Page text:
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Tracking the Economy, Adapting to the Changing IT Infrastructure of American Business
Posted By briana On July 19, 2011 @ 6:34 am In Measuring America | 2 Comments
Written by: Director Robert Groves
Our name, the Census Bureau, suggests only the decennial census of population to many. However, we have more individual statistical programs that measure the economy than those measuring the population. From the Census Bureau, the US learns the key economic health of the manufacturing, retail, and other service sectors. The Census Bureau supplies the country its foreign trade statistics, key import and export data, which measure the relative success of American goods abroad and our consumption of other countries’ products. We track the construction of new homes, how housing starts are changing across the country. We measure the fiscal condition of state and local governments. We inform the country about the financial position of US corporations, annually on capital investment in new and used structures and equipment together with expenses for information and communications technology infrastructure. We measure the volume and change in businesses owned by women and minorities. There are hundreds of separate statistical programs that we run, which in these times of economic hardship, are the key metrics about how we’re doing as an economy.
Many of these statistics come from samples of businesses. We ask one or more staff members in the chosen companies to answer a set of questions, often much shorter than the set we ask of individual households in our household surveys.
The group of economists and statisticians who design and conduct these surveys are some of the most innovative in the Bureau. They have offered businesses alternative ways of responding to our requests – paper forms, faxed forms, email, downloadable electronic forms, and internet response. As the internet matured, our software matured.
For the Quarterly Financial Report, one of most important surveys monitoring the health of American business, internet use has been increasing. The Report has three forms, two long forms with 62 data items, and one short form with 36 data items. The format of the form is a standard Income Statement and Balance Sheet that is well known to the business community. By the fourth quarter 2007 for the long forms the collection rate by the internet was 53%, and for the short form it was 39% making the overall collection a total of 47% through the internet. In the fourth quarter of 2010, the long form collection rate by internet was 73% and the short form was 54% making the overall collection a total of 65% through the internet.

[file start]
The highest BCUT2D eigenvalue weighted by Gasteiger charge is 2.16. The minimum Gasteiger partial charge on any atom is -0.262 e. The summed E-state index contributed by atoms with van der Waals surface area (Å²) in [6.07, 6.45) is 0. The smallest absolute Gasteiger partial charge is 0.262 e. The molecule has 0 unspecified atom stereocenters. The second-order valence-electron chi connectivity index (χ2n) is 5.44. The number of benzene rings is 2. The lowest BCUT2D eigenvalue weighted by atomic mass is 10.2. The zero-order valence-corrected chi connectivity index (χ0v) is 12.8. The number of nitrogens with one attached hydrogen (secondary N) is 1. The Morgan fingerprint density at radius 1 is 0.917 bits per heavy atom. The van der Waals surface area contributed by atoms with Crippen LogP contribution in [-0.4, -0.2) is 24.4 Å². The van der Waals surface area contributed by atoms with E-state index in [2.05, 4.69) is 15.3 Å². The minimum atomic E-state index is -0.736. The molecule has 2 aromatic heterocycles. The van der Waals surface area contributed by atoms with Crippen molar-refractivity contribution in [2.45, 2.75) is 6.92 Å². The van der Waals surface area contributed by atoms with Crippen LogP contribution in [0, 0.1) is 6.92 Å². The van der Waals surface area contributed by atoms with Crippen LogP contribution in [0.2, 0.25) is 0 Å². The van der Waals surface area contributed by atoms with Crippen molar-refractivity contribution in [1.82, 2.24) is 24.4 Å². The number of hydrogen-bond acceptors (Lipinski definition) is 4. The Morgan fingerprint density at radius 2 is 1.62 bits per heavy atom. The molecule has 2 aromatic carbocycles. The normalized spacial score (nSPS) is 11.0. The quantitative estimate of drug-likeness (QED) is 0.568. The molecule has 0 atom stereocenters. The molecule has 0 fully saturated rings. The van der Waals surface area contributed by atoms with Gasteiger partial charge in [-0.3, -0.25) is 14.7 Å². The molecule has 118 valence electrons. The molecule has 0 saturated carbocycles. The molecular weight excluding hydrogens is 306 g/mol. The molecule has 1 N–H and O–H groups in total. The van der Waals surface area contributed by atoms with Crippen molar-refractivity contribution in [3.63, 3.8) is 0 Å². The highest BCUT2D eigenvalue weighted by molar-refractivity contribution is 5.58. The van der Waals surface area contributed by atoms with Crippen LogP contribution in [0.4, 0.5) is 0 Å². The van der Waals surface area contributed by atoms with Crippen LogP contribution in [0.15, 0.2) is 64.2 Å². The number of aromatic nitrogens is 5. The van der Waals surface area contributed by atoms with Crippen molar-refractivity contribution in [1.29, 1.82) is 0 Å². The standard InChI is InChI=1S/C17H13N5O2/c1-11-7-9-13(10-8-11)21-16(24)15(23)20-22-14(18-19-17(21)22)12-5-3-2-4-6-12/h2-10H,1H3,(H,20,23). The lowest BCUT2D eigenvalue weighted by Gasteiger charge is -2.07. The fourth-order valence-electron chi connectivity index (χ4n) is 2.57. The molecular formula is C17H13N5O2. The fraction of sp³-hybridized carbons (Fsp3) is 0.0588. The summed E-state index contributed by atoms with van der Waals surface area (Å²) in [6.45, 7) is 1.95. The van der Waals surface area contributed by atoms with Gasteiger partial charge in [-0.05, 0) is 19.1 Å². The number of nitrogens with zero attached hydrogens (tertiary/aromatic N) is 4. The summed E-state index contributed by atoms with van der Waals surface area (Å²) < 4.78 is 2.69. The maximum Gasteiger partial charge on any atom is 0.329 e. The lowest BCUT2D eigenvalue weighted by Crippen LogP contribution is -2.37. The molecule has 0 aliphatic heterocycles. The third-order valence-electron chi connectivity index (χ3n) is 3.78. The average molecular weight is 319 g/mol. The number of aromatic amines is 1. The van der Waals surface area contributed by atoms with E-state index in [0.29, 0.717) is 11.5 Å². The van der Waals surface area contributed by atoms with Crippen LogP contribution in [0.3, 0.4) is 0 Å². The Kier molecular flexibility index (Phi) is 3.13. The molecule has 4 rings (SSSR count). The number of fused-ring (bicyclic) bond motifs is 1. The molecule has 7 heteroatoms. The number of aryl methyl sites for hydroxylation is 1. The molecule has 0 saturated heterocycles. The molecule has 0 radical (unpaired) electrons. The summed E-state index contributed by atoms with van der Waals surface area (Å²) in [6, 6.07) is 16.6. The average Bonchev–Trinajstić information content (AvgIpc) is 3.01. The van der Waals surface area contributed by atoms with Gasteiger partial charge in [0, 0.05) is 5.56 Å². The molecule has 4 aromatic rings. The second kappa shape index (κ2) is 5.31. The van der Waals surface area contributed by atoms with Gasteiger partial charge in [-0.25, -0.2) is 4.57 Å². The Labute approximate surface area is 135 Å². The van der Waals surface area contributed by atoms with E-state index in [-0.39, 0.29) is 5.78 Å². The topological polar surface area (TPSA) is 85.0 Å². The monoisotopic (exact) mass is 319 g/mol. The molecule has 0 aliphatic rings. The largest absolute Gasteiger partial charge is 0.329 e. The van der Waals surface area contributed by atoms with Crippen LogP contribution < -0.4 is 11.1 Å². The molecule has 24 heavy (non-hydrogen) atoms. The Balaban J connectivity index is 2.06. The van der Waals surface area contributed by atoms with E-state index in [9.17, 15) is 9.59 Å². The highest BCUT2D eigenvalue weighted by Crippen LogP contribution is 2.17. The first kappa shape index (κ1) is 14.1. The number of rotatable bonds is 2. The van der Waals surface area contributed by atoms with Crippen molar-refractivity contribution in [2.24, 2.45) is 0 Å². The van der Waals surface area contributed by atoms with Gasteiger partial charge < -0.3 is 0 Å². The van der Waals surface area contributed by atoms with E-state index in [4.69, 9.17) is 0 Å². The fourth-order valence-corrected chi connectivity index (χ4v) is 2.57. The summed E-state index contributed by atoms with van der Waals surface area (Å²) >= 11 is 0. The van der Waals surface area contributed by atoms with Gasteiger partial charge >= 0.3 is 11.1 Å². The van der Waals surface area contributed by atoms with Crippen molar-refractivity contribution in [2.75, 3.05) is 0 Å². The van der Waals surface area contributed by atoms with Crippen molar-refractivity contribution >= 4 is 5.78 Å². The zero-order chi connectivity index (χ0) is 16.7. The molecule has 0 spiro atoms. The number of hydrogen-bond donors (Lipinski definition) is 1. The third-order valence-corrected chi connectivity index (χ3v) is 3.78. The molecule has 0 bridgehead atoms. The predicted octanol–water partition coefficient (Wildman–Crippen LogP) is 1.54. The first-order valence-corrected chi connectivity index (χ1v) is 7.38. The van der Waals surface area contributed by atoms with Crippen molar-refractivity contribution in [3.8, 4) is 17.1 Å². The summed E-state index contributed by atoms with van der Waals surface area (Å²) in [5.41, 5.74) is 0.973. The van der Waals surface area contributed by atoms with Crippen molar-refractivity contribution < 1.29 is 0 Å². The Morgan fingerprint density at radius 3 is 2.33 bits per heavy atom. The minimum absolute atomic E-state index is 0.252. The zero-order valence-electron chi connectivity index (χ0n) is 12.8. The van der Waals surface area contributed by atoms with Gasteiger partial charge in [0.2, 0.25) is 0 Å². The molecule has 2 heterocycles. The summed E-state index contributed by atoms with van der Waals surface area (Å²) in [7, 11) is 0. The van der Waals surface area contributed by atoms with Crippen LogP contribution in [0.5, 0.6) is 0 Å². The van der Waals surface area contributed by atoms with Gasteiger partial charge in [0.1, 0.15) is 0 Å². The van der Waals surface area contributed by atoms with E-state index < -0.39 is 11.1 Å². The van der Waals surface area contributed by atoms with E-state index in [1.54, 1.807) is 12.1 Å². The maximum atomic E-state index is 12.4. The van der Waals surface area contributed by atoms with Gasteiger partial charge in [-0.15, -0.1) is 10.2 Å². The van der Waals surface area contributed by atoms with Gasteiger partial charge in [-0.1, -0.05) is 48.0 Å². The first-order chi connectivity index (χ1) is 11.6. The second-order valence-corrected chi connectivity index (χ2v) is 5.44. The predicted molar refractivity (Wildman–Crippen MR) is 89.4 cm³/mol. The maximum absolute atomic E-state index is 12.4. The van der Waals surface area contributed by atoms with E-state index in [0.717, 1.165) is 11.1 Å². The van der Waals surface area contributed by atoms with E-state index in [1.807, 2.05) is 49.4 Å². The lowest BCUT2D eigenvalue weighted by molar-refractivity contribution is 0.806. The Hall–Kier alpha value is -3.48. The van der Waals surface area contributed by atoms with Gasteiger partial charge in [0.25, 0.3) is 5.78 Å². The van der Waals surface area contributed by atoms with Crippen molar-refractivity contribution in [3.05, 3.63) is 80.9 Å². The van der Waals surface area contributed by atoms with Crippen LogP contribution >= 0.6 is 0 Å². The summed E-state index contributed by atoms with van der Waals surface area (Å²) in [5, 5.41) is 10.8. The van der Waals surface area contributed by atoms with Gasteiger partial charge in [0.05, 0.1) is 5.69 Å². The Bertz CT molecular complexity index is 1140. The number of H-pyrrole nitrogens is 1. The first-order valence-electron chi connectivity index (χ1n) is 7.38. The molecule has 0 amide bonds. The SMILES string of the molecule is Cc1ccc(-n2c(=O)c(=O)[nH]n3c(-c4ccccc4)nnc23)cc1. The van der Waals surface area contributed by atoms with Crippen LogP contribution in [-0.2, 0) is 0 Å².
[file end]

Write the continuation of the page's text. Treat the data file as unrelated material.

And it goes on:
We’ve learned that not all businesses find internet use an attractive option, and many of our economic surveys must continue to offer these businesses paper forms. For these we’ve looked for ways to get more efficient. We’ve developed a computer-assisted data entry system, now used to support 38 different surveys and censuses, internationally. The system is a comprehensive data capture solution that facilitates the batching, scanning, registration, interpretation, quality control measurement, error containment, and an exception review process while providing scanned digital images of respondent questionnaires in real time.</p.
The system provides customers with checkbox Optical Mark Recognition (OMR), Optical Character Recognition (OCR) and Key from Image (KFI) data capture options, and quality assurance (QA) modules to ensure an overall error rate of 1% or less.
It’s cost efficient. For example, in 2007 Economic Census the use of the system contributed to an estimated cost savings of 5 million, saving approximately 50 percent of costs associated with batching, scanning and keying paper questionnaires. Further, its use in the 2007 Economic Census enabled an increase of 50% more documents keyed per hour than in 2002 Economic Census.
The management of these programs introduced cost-efficiencies in these processes, because it is convinced that the only way to continue providing the needed statistical information is by innovating in our data collection and processing practices. Our country’s business community is incredibly diverse, in its computer infrastructure, technical sophistication, and discretionary resources. We must tailor our methods to their characteristics. With such tailoring, we can continue providing us all the needed signals regarding the health of American business.
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